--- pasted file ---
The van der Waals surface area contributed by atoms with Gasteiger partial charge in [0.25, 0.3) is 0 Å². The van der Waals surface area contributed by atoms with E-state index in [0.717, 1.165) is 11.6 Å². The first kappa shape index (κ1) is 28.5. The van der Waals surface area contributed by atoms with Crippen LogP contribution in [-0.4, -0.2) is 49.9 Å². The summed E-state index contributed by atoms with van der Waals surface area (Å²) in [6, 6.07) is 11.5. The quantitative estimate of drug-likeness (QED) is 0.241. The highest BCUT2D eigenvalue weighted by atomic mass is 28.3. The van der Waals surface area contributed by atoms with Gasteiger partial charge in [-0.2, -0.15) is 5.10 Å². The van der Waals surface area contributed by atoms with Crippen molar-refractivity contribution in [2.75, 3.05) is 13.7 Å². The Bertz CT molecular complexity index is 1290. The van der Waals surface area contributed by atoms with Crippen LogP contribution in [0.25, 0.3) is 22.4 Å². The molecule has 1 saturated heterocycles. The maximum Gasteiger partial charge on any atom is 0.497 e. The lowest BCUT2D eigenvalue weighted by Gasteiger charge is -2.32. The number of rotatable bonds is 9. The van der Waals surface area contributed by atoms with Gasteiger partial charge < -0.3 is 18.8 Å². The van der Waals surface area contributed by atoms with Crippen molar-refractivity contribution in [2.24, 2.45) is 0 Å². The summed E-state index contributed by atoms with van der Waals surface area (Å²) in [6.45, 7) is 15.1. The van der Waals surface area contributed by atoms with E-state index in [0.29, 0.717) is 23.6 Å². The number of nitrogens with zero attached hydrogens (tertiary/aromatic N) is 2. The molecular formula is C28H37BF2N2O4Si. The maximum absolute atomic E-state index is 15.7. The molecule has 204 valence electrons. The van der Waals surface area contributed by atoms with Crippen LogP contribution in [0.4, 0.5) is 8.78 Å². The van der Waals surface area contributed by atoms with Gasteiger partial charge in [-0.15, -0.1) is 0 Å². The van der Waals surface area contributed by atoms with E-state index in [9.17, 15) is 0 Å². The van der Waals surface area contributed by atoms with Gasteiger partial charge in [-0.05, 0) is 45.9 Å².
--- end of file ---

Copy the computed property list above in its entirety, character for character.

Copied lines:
The van der Waals surface area contributed by atoms with Gasteiger partial charge in [0.25, 0.3) is 0 Å². The van der Waals surface area contributed by atoms with E-state index in [0.717, 1.165) is 11.6 Å². The first kappa shape index (κ1) is 28.5. The van der Waals surface area contributed by atoms with Crippen LogP contribution in [-0.4, -0.2) is 49.9 Å². The summed E-state index contributed by atoms with van der Waals surface area (Å²) in [6, 6.07) is 11.5. The quantitative estimate of drug-likeness (QED) is 0.241. The highest BCUT2D eigenvalue weighted by atomic mass is 28.3. The van der Waals surface area contributed by atoms with Gasteiger partial charge in [-0.2, -0.15) is 5.10 Å². The van der Waals surface area contributed by atoms with Crippen molar-refractivity contribution in [2.75, 3.05) is 13.7 Å². The Bertz CT molecular complexity index is 1290. The van der Waals surface area contributed by atoms with Crippen LogP contribution in [0.25, 0.3) is 22.4 Å². The molecule has 1 saturated heterocycles. The maximum Gasteiger partial charge on any atom is 0.497 e. The lowest BCUT2D eigenvalue weighted by Gasteiger charge is -2.32. The number of rotatable bonds is 9. The van der Waals surface area contributed by atoms with Gasteiger partial charge < -0.3 is 18.8 Å². The van der Waals surface area contributed by atoms with Crippen molar-refractivity contribution in [2.24, 2.45) is 0 Å². The summed E-state index contributed by atoms with van der Waals surface area (Å²) in [6.45, 7) is 15.1. The van der Waals surface area contributed by atoms with E-state index in [0.29, 0.717) is 23.6 Å². The number of nitrogens with zero attached hydrogens (tertiary/aromatic N) is 2. The molecular formula is C28H37BF2N2O4Si. The maximum absolute atomic E-state index is 15.7. The molecule has 204 valence electrons. The van der Waals surface area contributed by atoms with Crippen LogP contribution in [0.4, 0.5) is 8.78 Å². The van der Waals surface area contributed by atoms with Gasteiger partial charge in [-0.15, -0.1) is 0 Å². The van der Waals surface area contributed by atoms with E-state index in [9.17, 15) is 0 Å². The van der Waals surface area contributed by atoms with Gasteiger partial charge in [-0.05, 0) is 45.9 Å².